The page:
I’m an undergraduate EEE student doing a research internship during this summer. I’m hoping to build an embedded traffic sign detection system that uses neural networks for recognition of already segmented traffic signs. At this stage, I am looking to implement it on the PYNQ platform (containing ZynQ SoC).
I’ve completed the first three lessons so far and I’ve managed to get some great results already using the fast.ai library. It seems however that the ResNet architecture will be too resource demanding for the FPGA implementation. I was wondering if after completing this course I will be able to construct and train more suitable architectures? Or, in this circumstances, should I go with the Andrew Ng’s specialization on Coursera? At this point, I don’t know much about neural networks.
I’m kinda pressed for time and I need to choose wisely so I would appreciate any advice.
With any practical goal in mind, fastai is the right choice. I am not aware of there existing any other route that can take you from not knowing much about NNs to doing really, really neat things as quickly as fastai can.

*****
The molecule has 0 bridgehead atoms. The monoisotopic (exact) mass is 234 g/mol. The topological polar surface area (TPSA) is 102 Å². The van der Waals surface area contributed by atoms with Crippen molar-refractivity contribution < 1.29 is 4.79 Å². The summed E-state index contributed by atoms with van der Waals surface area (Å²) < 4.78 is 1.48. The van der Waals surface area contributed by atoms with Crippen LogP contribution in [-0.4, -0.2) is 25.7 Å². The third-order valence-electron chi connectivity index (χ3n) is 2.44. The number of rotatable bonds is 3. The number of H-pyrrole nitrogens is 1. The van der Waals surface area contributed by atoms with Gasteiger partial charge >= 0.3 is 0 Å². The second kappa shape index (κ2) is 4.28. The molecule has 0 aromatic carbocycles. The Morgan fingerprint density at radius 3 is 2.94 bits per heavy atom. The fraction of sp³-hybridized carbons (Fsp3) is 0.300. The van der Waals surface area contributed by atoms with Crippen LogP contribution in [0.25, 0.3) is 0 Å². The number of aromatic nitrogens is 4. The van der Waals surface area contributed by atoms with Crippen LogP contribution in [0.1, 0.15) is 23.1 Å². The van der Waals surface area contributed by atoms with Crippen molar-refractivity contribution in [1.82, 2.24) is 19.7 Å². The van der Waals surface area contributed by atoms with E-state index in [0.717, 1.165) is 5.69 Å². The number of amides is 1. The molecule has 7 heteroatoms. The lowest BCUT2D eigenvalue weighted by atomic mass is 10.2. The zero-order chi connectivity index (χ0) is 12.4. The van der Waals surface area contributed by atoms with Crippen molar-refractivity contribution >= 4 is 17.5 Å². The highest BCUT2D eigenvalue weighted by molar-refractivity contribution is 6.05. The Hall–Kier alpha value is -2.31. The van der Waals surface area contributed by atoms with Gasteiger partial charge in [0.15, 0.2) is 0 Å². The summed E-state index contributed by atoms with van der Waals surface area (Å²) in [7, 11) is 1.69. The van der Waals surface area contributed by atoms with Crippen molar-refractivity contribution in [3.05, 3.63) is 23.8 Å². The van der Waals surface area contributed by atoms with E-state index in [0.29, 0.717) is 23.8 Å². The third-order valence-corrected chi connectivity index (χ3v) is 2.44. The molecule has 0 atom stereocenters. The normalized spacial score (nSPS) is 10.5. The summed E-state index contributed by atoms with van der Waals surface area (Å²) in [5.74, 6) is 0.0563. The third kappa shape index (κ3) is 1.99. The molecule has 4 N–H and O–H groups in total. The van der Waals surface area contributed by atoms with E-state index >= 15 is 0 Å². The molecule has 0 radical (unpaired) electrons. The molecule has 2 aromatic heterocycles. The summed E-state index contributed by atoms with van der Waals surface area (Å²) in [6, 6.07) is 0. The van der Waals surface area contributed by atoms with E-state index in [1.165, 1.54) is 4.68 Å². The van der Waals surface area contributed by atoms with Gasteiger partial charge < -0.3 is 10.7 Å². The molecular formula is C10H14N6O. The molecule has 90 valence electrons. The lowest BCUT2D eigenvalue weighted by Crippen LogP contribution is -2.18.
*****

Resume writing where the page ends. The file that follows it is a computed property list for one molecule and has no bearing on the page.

I totally concur about quality of results with minimal effort (and code).
But I sometimes wonder if in the long run it could be, in itself, a hindrance to learning.
Many things can be learned by digging into the code rather than taking it as black magic, but a lot of stuff doesn’t even have a docstring, and the library is coded in a quite efficient, but sometimes hard to read, way (e.g. the generous usage of broadcasting and unpacking).
Given that the authors do have a lot of personal problems to worry about, I think the community should put more effort in documenting the library.
It should be a coordinated effort, though. Submitting pull reqs every time one adds a docstring would be unwise.